St. John’s Episcopal Church and First Presbyterian Church of Grand Haven are manning Ashes to Go stations for people who don’t have a chance to attend church service on Ash Wednesday, Feb. 14.
First Presbyterian Church Senior Pastor Troy Hauser Brydon and Associate Pastor Jill VanderWal will be near the Grand Haven courthouse from 8:30-9:30 that morning.
The Rev. John Edwin Infante Pinzon of St. John’s Episcopal Church will be stationed along Beacon Boulevard near Starbucks and the Very Rev. Jared Cramer will be along southbound Beacon Boulevard near Fifth Third Bank from 8:30-10 a.m. and from 4-5:30 p.m.
Cramer started offering Ashes to Go in 2013.
Brydon reached out about joining the effort. Cramer said it is fantastic that another church wanted to reach people and that Christians from different denominations will work together. Having a new church join the Ashes to Go is a “cool development,” Cramer said.
In the future, Cramer said he would like to see more churches get involved and have Ashes to Go stations all over the Tri-Cities.
“It’s all about trying to reach out to people who find Ash Wednesday hard to participate in,” he said.
Offering Ashes to Go is a way to take the church outside its building and to work with other faith denominations, Brydon said.
Before heading out, the Episcopalians and Presbyterians will join together in prayer.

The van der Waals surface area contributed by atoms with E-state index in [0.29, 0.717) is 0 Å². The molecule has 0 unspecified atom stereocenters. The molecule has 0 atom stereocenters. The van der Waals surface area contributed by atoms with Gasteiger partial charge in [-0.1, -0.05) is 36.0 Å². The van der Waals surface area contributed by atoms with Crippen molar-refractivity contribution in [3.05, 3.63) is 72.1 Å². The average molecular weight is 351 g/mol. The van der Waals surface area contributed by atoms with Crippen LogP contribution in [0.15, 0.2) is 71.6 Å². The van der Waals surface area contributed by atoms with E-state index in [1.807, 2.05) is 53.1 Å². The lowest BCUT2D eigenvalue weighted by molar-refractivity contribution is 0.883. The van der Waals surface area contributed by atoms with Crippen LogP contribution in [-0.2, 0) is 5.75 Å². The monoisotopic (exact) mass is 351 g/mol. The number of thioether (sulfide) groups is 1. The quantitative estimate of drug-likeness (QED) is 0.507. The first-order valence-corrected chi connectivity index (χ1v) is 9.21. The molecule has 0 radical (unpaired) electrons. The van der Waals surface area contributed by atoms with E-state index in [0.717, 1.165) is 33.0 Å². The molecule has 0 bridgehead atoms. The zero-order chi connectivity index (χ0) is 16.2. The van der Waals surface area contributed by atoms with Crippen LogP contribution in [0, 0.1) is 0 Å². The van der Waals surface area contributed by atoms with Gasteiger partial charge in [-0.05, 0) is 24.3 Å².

Brydon said that while each church has a unique purpose, they’re all in it together and he enjoys seeing the unity.
“I would love to see that happen throughout the community with lots of things,” he added.
Cramer is gearing up to spend time outdoors during the expected chilly day. In previous years, he has bundled up in coats, gloves, scarves and used hand warmers to stay warm as motorists stop to receive ashes.
Brydon said he’s looking forward to the spontaneity of what the day will bring because people have certain expectations when it comes to a church service.
While they know and understand not everyone will visit with them to start the season, Brydon said it’s a reminder that this year’s Feb. 14 is more than Valentine’s Day, and it brings forward the meaning of Ash Wednesday, that everyone is mortal.
“It’s something universal, but not something we like to think about much,” he said.